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12 Apps to Help You Get Ahead in Your College Education

By Edited Jun 22, 2014 1 0

The act of completing an education in any post secondary institution is an achievement much easier said than done. That is not to say that there aren't many different tools that you can use to make your life a little easier. Obviously, taking advantage of the aforementioned tools is something that everyone should be taught but not everyone knows about. There are a staggering number of tools available to us students that are really quite useful and make gathering all this knowledge quite a bit more efficient and much easier. I am going to divulge only ten of them because that's all I could really think of off the top of my head that I have actually used and can stand behind but as I'm sure you'll know, there are literally hundreds of different apps created solely to help you learn more efficiently no matter what you study.


The Periodic Table of the Elements is one of mankind's greatest achievements in the categorization and taxonomization of the basic building blocks of absolutely everything. Dimitri Mendeleev's masterpiece was able to predict elements before they were discovered and managed to put the hypothesized elements in a table with elements of similar properties. I could go on for days about just how much I respect that man and his table but alas, that's not what we're here for today. No, today we are going to talk about the incredible Dynamic Periodic Table. This is a great improvement upon the standard periodic table and is what I think all periodic tables will look like in the future. When you hover over an element, a larger image of it pops up with all the information in easily readable text. If you click on that element, a separate window will open with the Wikipedia page for it. There are also other buttons you can hover like the metals and non-metal buttons. When you hover over them, it will separate the metals from the nonmetals and is even capable of going down into lanthanoids, alkaline earth metals, transition metals, etc. You can also move a slider across the different temperatures and it will show you what state each element will be in at any given temperature. The Dynamic Periodic Table is probably one of the best visualizations of the periodic table and makes it so much easier to use and learn to use. You will never need another periodic table again.


As great as the Dynamic Periodic Table is at doing what it does, it misses just a few things that popsci.com's Periodic Table of the Elements does. Popsci's version is much more compact than the previous one and it's strength lies in the great little summaries that it provides for each element. Each element is given a pretty fantastic picture either of the substance or their discoverer and at times can be quite comical. When you click on an element, it's picture is exploded, all the information about the element is displayed and there is also a small but quite informative summary of some of the elements properties followed by a link should you need more info!


Foldit doesn't really help you study or do much to expand you knowledge of biology but it really helped me get a handle on proteins. I have to say that my understanding of proteins grew significantly thanks to this app because they are really quite confusing and little understood things. The people behind foldit have attempted to make protein synthesis fun by creating a game that educates on how proteins are made but also help progress the science behind it. Your task is to build molecules of protein using information from previously cited structures. Everybody that plays the foldit game will be contributing their results found during this synthetic protein synthesis experience and help scientists approach the ideal or most efficient for of protein. It is all really quite interesting and I guarantee it will be worth your time.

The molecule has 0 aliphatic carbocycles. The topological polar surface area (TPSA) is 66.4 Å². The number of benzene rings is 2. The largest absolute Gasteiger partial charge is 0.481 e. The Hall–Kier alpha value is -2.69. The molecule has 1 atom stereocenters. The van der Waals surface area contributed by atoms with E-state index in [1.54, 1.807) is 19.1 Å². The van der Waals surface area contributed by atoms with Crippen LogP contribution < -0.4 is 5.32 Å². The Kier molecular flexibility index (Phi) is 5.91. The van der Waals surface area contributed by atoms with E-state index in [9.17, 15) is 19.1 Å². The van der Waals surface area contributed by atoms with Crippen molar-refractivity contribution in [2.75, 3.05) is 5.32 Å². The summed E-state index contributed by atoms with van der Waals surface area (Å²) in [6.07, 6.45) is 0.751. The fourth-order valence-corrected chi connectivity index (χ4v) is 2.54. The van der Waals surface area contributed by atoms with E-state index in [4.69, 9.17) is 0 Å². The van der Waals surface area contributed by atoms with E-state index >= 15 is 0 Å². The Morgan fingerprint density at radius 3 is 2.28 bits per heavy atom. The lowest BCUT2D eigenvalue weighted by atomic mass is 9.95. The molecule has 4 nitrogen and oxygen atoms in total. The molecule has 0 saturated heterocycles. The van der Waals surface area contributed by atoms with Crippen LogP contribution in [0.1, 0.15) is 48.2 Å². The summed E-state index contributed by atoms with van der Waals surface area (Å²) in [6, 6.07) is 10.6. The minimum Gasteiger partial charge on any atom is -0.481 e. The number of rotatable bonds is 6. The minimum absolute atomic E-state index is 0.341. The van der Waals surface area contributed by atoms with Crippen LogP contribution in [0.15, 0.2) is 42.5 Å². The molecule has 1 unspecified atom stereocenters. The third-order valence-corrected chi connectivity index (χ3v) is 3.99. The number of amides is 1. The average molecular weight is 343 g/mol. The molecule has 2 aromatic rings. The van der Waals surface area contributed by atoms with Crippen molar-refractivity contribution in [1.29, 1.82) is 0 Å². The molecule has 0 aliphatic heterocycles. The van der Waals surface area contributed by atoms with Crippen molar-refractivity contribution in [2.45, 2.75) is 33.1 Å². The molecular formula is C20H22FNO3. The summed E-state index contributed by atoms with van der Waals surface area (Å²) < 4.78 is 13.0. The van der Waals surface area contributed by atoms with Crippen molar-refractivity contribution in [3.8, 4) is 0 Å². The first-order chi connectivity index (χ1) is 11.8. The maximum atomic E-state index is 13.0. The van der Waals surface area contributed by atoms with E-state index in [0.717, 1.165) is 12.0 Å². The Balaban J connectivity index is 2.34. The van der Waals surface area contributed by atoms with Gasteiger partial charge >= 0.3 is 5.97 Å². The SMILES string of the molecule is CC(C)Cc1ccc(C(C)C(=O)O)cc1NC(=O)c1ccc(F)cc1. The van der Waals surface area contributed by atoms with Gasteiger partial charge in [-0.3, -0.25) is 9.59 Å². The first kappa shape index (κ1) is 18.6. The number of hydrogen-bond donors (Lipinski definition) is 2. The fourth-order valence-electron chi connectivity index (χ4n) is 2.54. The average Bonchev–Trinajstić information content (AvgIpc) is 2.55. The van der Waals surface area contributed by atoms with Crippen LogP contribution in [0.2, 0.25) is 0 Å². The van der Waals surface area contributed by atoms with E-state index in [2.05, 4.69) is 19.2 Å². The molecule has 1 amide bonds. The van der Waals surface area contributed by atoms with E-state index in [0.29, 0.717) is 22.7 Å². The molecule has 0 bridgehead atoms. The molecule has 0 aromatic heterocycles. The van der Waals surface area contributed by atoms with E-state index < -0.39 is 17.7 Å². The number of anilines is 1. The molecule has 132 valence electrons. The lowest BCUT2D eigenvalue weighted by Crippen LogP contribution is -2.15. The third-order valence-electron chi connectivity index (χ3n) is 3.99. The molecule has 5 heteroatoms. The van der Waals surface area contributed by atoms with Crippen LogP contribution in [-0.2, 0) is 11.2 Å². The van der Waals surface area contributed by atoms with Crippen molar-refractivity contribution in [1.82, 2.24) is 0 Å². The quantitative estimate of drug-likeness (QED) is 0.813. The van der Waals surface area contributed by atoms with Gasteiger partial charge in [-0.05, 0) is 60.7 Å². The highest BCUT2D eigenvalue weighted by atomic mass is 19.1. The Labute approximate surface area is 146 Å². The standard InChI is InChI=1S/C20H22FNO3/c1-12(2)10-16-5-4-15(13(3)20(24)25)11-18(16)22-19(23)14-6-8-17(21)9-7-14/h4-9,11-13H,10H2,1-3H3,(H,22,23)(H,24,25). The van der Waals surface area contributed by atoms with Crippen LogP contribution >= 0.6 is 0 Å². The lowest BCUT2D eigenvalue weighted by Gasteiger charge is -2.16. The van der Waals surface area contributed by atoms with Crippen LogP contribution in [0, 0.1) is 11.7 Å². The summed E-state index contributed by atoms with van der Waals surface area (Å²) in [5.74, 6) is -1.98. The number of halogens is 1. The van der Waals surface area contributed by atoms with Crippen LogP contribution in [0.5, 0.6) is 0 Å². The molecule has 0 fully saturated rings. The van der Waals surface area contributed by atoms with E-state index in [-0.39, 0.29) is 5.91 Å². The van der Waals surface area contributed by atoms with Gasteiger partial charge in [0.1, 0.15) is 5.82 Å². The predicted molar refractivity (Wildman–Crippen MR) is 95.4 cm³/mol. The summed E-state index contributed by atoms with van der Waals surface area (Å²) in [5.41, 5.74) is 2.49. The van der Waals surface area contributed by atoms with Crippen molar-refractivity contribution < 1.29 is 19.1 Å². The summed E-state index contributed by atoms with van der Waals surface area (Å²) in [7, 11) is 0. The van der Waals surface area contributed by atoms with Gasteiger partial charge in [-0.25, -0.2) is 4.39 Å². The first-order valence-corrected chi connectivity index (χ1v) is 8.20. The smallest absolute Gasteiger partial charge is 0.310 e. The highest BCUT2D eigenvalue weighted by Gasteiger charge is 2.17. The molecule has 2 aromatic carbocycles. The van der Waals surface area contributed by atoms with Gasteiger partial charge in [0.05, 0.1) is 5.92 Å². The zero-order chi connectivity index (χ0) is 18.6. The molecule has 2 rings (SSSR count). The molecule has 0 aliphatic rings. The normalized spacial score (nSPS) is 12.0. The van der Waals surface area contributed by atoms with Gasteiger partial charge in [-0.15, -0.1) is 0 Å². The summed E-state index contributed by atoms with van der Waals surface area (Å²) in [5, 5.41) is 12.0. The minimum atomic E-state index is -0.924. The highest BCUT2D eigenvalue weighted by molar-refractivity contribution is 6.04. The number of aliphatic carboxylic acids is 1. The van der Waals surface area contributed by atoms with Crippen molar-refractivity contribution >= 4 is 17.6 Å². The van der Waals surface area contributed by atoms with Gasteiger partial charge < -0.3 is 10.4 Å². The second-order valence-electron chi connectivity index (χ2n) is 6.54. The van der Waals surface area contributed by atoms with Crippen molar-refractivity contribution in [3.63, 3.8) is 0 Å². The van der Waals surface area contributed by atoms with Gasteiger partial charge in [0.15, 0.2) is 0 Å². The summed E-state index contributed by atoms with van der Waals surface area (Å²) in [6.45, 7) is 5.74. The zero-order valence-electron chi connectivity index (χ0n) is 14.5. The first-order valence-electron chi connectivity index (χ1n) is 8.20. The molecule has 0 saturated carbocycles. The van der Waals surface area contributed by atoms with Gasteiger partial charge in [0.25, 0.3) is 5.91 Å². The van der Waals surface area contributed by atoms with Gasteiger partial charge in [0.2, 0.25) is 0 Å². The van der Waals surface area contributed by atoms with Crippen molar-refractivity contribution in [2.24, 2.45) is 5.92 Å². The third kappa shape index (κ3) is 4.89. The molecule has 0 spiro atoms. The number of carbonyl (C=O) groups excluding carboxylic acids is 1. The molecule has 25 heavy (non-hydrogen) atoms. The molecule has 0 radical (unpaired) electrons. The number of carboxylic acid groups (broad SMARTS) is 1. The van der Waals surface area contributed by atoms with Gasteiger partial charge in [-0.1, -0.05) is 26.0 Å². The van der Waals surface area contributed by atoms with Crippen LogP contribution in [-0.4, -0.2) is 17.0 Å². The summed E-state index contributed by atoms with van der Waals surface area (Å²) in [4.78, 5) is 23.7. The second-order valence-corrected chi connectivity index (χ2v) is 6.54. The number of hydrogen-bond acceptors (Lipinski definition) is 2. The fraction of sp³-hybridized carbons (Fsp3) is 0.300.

There is little as seldom understood as mathematics. It is my favorite area of understanding and I'm not even particularly good at it. However, I really do appreciate what it does for humanity in that it is so plainly the universal language and, I think, one of the most interesting and stimulating fields studied. That being said, there are some incredible applications out there that can really help you out if you are struggling with any subject involving math. Mathway is basically the best web app I have yet found that simply solves problems. It does nothing in the way of showing you how to solve the problems which at times can be pretty frustrating and almost useless, but I normally can check the text from which I am learning for methods. I also find that solving a problem from the answer does help me to understand how to finally get there. It's like how architects draw the building before the first cement is poured. Well, maybe it's not but still, you get the idea.

Speed Crunch, on the other hand, is an incredible powerful and versatile desktop tool that has an impressive collection of libraries on basically every section of mathematics. This is basically the most comprehensive free calculator available and is really capable of doing nearly any mathematical calculation you can think of… unless those calculations include graphing. For some reason, the Speed Crunch app doesn't include any graphing capabilities which kind of seems like an obvious addition to a mathematical calculator. Perhaps in the future the developers will include something of the sort but for now, you'll have to use a piece of software like GraphCalc.